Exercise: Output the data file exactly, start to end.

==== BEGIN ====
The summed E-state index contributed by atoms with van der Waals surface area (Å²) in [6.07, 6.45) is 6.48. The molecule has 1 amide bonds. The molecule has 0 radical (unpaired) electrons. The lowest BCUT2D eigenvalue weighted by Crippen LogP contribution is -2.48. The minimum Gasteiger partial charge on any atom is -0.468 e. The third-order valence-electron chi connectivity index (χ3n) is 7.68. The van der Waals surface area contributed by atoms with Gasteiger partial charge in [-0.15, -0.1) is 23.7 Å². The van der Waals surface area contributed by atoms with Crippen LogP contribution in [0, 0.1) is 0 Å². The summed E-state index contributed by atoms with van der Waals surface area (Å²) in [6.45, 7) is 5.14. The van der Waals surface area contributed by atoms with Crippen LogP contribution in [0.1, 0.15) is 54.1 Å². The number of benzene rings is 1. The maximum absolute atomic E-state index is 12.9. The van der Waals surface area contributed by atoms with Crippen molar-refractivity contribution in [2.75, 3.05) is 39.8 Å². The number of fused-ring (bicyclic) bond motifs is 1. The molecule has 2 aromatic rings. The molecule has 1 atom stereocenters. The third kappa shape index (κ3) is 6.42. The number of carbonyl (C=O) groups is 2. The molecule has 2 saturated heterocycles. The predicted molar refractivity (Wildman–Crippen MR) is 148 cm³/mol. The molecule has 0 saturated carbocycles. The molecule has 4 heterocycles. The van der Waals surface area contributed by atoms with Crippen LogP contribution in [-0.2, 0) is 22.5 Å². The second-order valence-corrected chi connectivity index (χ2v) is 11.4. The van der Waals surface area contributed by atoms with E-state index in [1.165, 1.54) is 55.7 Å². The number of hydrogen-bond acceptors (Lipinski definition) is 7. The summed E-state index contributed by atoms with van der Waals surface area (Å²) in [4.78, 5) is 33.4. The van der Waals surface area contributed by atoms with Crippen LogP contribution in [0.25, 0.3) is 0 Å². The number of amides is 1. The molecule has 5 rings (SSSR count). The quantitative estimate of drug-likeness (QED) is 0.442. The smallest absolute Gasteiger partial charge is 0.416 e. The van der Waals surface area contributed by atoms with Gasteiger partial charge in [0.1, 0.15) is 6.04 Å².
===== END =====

The summed E-state index contributed by atoms with van der Waals surface area (Å²) in [6.07, 6.45) is 6.48. The molecule has 1 amide bonds. The molecule has 0 radical (unpaired) electrons. The lowest BCUT2D eigenvalue weighted by Crippen LogP contribution is -2.48. The minimum Gasteiger partial charge on any atom is -0.468 e. The third-order valence-electron chi connectivity index (χ3n) is 7.68. The van der Waals surface area contributed by atoms with Gasteiger partial charge in [-0.15, -0.1) is 23.7 Å². The van der Waals surface area contributed by atoms with Crippen LogP contribution in [0, 0.1) is 0 Å². The summed E-state index contributed by atoms with van der Waals surface area (Å²) in [6.45, 7) is 5.14. The van der Waals surface area contributed by atoms with Crippen LogP contribution in [0.1, 0.15) is 54.1 Å². The number of benzene rings is 1. The maximum absolute atomic E-state index is 12.9. The van der Waals surface area contributed by atoms with Crippen molar-refractivity contribution in [2.75, 3.05) is 39.8 Å². The number of fused-ring (bicyclic) bond motifs is 1. The molecule has 2 aromatic rings. The molecule has 1 atom stereocenters. The third kappa shape index (κ3) is 6.42. The number of carbonyl (C=O) groups is 2. The molecule has 2 saturated heterocycles. The predicted molar refractivity (Wildman–Crippen MR) is 148 cm³/mol. The molecule has 0 saturated carbocycles. The molecule has 4 heterocycles. The van der Waals surface area contributed by atoms with Crippen LogP contribution in [-0.2, 0) is 22.5 Å². The second-order valence-corrected chi connectivity index (χ2v) is 11.4. The van der Waals surface area contributed by atoms with E-state index in [1.165, 1.54) is 55.7 Å². The number of hydrogen-bond acceptors (Lipinski definition) is 7. The summed E-state index contributed by atoms with van der Waals surface area (Å²) in [4.78, 5) is 33.4. The van der Waals surface area contributed by atoms with Crippen LogP contribution in [0.25, 0.3) is 0 Å². The number of amides is 1. The molecule has 5 rings (SSSR count). The quantitative estimate of drug-likeness (QED) is 0.442. The smallest absolute Gasteiger partial charge is 0.416 e. The van der Waals surface area contributed by atoms with Gasteiger partial charge in [0.1, 0.15) is 6.04 Å².